A.C.L.U. in Vermont Challenges State System of Paying for Education
Students, taxpayers, and school districts in Vermont have waited 30 years for the state to finance its schools equitably, yet will do so no longer, officials from the American Civil Liberties Union of Vermont said last week.
The group filed a lawsuit in a Lamoille County court earlier this month that claims the state's school-finance system violates articles of the state and U.S. constitutions.
The suit was filed on behalf of two students, nine taxpayers, and two districts that are "representative of all those who are harmed by the present situation," said Leslie Williams, the executive director of the Vermont A.C.L.U.
The state's system of education funding relies heavily on local property taxes, which vary widely between districts.
The student plaintiffs allege that because they live in areas with relatively low property values, their school districts are unable to raise the money to provide them with an adequate education. They say they are denied opportunities offered to children in wealthier districts.
The taxpayer plaintiffs, also from districts with low property values, contend that they are taxed at an unjustly high rate and must contribute more than their fair share to education.
And the school districts, Brandon and Worcester, echo the complaints of the students and property owners, charging that they must impose high taxes but still are unable to provide a high-quality education.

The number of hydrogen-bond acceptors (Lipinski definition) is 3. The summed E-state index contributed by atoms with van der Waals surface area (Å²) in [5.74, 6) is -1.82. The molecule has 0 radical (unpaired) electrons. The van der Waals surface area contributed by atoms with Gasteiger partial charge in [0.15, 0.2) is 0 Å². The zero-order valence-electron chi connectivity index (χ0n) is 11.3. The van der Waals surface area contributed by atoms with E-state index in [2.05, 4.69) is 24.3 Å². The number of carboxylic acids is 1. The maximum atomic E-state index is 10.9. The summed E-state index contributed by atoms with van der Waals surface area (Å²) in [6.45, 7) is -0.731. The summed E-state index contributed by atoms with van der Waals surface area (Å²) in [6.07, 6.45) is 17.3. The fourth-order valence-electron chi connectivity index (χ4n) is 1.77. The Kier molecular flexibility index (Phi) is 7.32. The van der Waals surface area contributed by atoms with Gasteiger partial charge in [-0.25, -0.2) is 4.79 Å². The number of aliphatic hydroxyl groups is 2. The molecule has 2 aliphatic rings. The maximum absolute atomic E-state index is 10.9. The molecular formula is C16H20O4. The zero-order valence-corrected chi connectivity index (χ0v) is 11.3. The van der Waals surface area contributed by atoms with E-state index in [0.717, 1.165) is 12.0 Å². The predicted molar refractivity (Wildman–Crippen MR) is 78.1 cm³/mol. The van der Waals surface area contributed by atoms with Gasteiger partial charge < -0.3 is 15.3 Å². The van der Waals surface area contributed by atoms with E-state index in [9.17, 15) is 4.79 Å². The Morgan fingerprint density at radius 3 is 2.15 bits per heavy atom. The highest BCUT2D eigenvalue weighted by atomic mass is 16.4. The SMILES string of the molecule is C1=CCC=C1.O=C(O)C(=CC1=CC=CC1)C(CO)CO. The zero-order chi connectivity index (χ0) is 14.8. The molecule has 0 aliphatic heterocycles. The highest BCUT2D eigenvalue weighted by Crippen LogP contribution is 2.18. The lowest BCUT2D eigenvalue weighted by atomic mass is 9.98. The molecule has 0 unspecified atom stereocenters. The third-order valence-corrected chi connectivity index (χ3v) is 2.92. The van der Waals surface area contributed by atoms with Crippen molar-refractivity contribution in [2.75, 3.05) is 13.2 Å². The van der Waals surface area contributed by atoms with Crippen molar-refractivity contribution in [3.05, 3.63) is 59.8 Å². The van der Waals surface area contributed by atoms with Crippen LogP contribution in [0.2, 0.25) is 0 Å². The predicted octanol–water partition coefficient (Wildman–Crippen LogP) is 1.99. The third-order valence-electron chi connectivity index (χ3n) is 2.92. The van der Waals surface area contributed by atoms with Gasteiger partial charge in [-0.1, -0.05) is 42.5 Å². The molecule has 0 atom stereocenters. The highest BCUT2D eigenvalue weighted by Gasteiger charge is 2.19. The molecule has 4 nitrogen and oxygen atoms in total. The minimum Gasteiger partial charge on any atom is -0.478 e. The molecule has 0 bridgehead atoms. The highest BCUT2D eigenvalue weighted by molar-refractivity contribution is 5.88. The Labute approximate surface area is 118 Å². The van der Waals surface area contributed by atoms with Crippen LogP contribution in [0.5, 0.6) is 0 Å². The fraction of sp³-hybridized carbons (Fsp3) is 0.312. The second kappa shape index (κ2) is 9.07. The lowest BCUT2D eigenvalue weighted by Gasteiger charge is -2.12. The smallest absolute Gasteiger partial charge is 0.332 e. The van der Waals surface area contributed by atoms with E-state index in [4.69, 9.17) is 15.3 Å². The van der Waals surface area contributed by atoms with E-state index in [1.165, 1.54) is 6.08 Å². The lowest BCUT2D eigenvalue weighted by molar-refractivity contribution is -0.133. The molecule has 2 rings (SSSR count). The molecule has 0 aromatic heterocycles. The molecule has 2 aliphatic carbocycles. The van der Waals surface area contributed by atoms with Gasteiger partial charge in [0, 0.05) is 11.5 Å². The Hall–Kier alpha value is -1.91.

A Needed Incentive
The state has until next week to respond to the claims.
Stephanie Carter, Gov. Howard Dean's press secretary, said last week that neither the Governor nor his legal staff had yet reviewed the lawsuit.
"But certainly property-tax reform is the Governor's number-one legislative priority this year," she said.
The House passed a bill this month that would increase the amount of state aid to education and allow the state's 50 most property-wealthy towns to share their revenue with needier districts.
Rep. John Freidin, who sponsored the bill, said it "would clearly satisfy the concerns expressed in the lawsuit."
But officials from the A.C.L.U. said that if the past is any indication, the bill will either get killed or will never be fully paid for.
Last year, a comprehensive property-tax-reform bill passed in the House but died in the Senate.
"A year ago we were waiting to see what the legislature did," Ms. Williams said.
"It appears to us there is not the political will," she added. "Without a certain incentive, they're not going to fix the problem."
Robert A. Gensberg, the lawyer for the plaintiffs, added that even if the legislature passes a solid reform plan, the real challenge is in getting lawmakers to appropriate enough money for it.
"I'm not sure we can get at that," he said. But the lawsuit might be an effective catalyst, he suggested.
"I have a lot of faith in our legislature," Mr. Gensberg said. "I really do believe that if they are told that there's a constitutional problem, they will try and do the right thing."
Vol. 14, Issue 26